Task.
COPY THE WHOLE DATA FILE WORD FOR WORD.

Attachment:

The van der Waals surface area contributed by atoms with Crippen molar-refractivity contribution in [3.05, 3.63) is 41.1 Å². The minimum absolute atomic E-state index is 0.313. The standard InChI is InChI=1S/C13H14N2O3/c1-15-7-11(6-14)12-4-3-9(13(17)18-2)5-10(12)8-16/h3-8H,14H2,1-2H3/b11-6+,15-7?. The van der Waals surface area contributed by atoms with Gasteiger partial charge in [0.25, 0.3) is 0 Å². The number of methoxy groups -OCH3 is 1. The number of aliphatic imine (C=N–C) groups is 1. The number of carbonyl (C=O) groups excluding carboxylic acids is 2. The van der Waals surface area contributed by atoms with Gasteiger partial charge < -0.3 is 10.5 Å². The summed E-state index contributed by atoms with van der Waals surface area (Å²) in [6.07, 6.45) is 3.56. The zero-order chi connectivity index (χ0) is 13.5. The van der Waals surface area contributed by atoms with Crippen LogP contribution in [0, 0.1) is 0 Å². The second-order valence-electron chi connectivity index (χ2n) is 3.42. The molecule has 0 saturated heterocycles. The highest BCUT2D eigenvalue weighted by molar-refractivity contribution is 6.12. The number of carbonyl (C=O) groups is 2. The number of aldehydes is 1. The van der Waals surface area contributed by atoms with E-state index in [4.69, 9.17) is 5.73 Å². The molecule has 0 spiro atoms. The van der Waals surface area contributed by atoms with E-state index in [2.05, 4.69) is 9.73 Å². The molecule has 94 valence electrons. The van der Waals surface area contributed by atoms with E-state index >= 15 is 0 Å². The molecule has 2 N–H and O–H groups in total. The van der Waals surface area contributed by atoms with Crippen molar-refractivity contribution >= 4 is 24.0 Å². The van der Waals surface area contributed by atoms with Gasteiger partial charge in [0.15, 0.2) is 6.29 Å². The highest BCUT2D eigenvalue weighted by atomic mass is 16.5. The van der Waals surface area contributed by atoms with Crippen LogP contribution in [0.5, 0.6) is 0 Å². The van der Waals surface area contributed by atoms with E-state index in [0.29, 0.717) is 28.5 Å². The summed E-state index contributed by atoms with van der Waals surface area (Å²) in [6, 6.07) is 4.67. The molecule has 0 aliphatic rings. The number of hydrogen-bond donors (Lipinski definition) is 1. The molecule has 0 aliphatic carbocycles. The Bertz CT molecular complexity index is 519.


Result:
The van der Waals surface area contributed by atoms with Crippen molar-refractivity contribution in [3.05, 3.63) is 41.1 Å². The minimum absolute atomic E-state index is 0.313. The standard InChI is InChI=1S/C13H14N2O3/c1-15-7-11(6-14)12-4-3-9(13(17)18-2)5-10(12)8-16/h3-8H,14H2,1-2H3/b11-6+,15-7?. The van der Waals surface area contributed by atoms with Gasteiger partial charge in [0.25, 0.3) is 0 Å². The number of methoxy groups -OCH3 is 1. The number of aliphatic imine (C=N–C) groups is 1. The number of carbonyl (C=O) groups excluding carboxylic acids is 2. The van der Waals surface area contributed by atoms with Gasteiger partial charge < -0.3 is 10.5 Å². The summed E-state index contributed by atoms with van der Waals surface area (Å²) in [6.07, 6.45) is 3.56. The zero-order chi connectivity index (χ0) is 13.5. The van der Waals surface area contributed by atoms with Crippen LogP contribution in [0, 0.1) is 0 Å². The second-order valence-electron chi connectivity index (χ2n) is 3.42. The molecule has 0 saturated heterocycles. The highest BCUT2D eigenvalue weighted by molar-refractivity contribution is 6.12. The number of carbonyl (C=O) groups is 2. The number of aldehydes is 1. The van der Waals surface area contributed by atoms with E-state index in [4.69, 9.17) is 5.73 Å². The molecule has 0 spiro atoms. The van der Waals surface area contributed by atoms with E-state index in [2.05, 4.69) is 9.73 Å². The molecule has 94 valence electrons. The van der Waals surface area contributed by atoms with E-state index >= 15 is 0 Å². The molecule has 2 N–H and O–H groups in total. The van der Waals surface area contributed by atoms with Crippen molar-refractivity contribution >= 4 is 24.0 Å². The van der Waals surface area contributed by atoms with Gasteiger partial charge in [0.15, 0.2) is 6.29 Å². The highest BCUT2D eigenvalue weighted by atomic mass is 16.5. The van der Waals surface area contributed by atoms with Crippen LogP contribution in [0.5, 0.6) is 0 Å². The van der Waals surface area contributed by atoms with E-state index in [0.29, 0.717) is 28.5 Å². The summed E-state index contributed by atoms with van der Waals surface area (Å²) in [6, 6.07) is 4.67. The molecule has 0 aliphatic rings. The number of hydrogen-bond donors (Lipinski definition) is 1. The molecule has 0 aliphatic carbocycles. The Bertz CT molecular complexity index is 519.